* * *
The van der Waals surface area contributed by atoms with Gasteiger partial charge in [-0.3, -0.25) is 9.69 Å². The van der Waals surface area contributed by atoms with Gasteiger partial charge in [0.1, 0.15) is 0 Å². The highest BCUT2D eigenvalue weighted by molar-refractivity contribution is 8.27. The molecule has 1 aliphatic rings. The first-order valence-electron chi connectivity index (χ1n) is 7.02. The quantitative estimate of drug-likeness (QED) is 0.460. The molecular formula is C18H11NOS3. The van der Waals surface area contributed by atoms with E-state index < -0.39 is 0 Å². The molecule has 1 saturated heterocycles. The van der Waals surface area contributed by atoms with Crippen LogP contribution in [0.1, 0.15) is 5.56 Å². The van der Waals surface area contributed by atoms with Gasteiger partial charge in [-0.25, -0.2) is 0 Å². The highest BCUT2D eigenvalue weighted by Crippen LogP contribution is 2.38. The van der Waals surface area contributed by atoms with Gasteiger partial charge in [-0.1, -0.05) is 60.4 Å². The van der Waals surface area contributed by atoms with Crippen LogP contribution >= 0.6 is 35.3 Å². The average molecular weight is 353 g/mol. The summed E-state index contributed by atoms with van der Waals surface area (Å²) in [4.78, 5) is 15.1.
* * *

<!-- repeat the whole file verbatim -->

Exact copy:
The van der Waals surface area contributed by atoms with Gasteiger partial charge in [-0.3, -0.25) is 9.69 Å². The van der Waals surface area contributed by atoms with Gasteiger partial charge in [0.1, 0.15) is 0 Å². The highest BCUT2D eigenvalue weighted by molar-refractivity contribution is 8.27. The molecule has 1 aliphatic rings. The first-order valence-electron chi connectivity index (χ1n) is 7.02. The quantitative estimate of drug-likeness (QED) is 0.460. The molecular formula is C18H11NOS3. The van der Waals surface area contributed by atoms with E-state index < -0.39 is 0 Å². The molecule has 1 saturated heterocycles. The van der Waals surface area contributed by atoms with Crippen LogP contribution in [0.1, 0.15) is 5.56 Å². The van der Waals surface area contributed by atoms with Gasteiger partial charge in [-0.25, -0.2) is 0 Å². The highest BCUT2D eigenvalue weighted by Crippen LogP contribution is 2.38. The van der Waals surface area contributed by atoms with Gasteiger partial charge in [-0.1, -0.05) is 60.4 Å². The van der Waals surface area contributed by atoms with Crippen LogP contribution >= 0.6 is 35.3 Å². The average molecular weight is 353 g/mol. The summed E-state index contributed by atoms with van der Waals surface area (Å²) in [4.78, 5) is 15.1.